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In first vote, Sotomayor joins liberal bloc

WASHINGTON (BP)–New Supreme Court Justice Sonia Sotomayor sided with the court’s liberal bloc in her first public vote Monday in a case in which the justices refused to halt the execution of an Ohio man.

Sotomayor, on the losing end of the 5-4 vote, would have granted a stay of execution to 33-year-old Jason Getsy, a hit man who was convicted in the 1995 murder of Ann R. Serafino, 66, and the attempted murder of her son, Charles Serafino. Getsy’s guilt was not in doubt, as his lawyers were seeking to have the high court consider the constitutionality of Ohio’s lethal injection law and for Getsy’s sentence to be reduced to life in prison. The court’s conservative bloc, though, refused, and the court issued a two-paragraph order simply saying that Getsy’s request was denied and that Sotomayor, along with Justices John Paul Stevens, Ruth Bader Ginsburg and Stephen Breyer would have granted the stay. During the court’s most recent term, Stevens acknowledged in an opinion that he believed the death penalty was unconstitutional.

Getsy, who was 19 at the time of the crime, was executed Tuesday morning.

Although it’s only one vote, liberal groups hope it’s an indication that Sotomayor will side with them on key issues. Her previous record on the death penalty is fairly thin, although she did in 1998 refuse to strike it down as unconstitutional, saying the issue was up to Congress and the Supreme Court, where, of course, she now sits. She is President Obama’s first nominee to the high court.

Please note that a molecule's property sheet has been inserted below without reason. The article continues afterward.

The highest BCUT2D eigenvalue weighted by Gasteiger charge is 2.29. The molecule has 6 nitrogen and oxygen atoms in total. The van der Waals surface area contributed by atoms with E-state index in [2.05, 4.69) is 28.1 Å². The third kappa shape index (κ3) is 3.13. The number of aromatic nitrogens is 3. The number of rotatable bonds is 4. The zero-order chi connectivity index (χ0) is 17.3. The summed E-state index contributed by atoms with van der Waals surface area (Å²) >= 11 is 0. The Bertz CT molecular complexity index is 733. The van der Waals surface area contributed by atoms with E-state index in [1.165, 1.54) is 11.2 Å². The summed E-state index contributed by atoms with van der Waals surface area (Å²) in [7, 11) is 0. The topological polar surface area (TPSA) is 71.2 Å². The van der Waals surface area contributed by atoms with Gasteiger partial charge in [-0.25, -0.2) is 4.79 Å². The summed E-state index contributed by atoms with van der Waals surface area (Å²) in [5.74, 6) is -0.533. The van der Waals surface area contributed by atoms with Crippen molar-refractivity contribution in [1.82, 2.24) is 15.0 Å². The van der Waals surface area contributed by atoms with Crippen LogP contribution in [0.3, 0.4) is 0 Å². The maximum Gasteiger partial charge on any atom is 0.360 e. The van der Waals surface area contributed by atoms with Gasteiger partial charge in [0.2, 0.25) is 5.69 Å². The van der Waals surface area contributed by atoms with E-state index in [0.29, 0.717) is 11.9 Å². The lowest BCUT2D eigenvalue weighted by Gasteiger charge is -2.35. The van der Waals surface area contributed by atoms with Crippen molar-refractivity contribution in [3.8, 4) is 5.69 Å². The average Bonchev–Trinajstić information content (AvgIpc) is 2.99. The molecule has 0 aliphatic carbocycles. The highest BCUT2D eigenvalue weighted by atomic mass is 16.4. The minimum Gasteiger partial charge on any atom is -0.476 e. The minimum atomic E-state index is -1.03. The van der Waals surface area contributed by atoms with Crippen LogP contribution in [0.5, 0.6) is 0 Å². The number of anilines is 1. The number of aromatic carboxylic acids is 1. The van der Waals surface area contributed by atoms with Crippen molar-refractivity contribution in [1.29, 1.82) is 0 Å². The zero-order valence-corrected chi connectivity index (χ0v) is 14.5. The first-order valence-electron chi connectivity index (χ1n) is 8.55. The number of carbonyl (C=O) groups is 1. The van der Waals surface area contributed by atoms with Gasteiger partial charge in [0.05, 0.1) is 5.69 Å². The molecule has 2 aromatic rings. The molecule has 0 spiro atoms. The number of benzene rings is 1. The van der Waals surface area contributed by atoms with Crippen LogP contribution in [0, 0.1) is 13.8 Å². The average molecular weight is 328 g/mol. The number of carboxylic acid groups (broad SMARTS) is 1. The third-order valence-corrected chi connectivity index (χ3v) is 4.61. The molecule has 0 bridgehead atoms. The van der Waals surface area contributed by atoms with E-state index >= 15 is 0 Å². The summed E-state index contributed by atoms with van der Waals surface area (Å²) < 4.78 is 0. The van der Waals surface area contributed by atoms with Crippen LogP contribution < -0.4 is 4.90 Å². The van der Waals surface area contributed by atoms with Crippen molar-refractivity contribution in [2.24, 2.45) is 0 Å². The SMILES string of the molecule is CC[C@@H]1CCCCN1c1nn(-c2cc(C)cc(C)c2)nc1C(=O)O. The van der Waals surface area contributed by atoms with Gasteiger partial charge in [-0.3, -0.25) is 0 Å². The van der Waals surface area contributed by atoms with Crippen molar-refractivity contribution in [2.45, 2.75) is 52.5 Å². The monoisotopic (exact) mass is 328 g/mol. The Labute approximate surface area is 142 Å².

Getsy and an accomplice entered Ann Serafino’s house in 1995, targeting only Charles Serafino, although he was paid to kill any witnesses, too. Serafino’s mother was home. Prosecutors said Getsy hit her in the head with a gun, opening a four-inch gash, and then shot her twice. He had already shot Charles Serafino, who played dead and survived.

Getsy was sentenced to death for the crime, although the man who paid him $5,000 for the hit-job, John Santine, was spared the death penalty and received 20 years to life. Santine and Charles Serafino were in a dispute over a landscaping business.

Critics of Getsy’s sentence said it was unfair to give him the death penalty when the man who paid him for the crime received a lesser sentence. In 2006 a three-judge panel of the U.S. Sixth Circuit Court of Appeals overturned Getsy’s death sentence, but the full court, in a 2007, 8-6 vote, restored the sentence.

In July of this year the Ohio Parole Board, in a 5-2 vote, recommended that Democratic Gov. Ted Strickland halt the execution and instead give Getsy life without parole. Getsy was unfairly singled out for the crime, the board said.

But on Aug. 14 Strickland rejected the board’s recommendation, saying that Getsy should be executed.

“Substantial attention has been focused on the different sentences imposed upon Mr. Getsy and his co-defendant, Mr. Santine,” Strickland said in a statement. “Mr. Getsy and Mr. Santine had different roles in the murder. The fact that Mr. Santine was not sentenced to death is not, by itself, justification to commute Mr. Getsy’s sentence. Mr. Getsy’s sentence was based on his conduct and based upon our review, which included consideration of the differing Santine and Getsy sentences, I do not believe executive clemency is warranted.”
Michael Foust is an assistant editor of Baptist Press.

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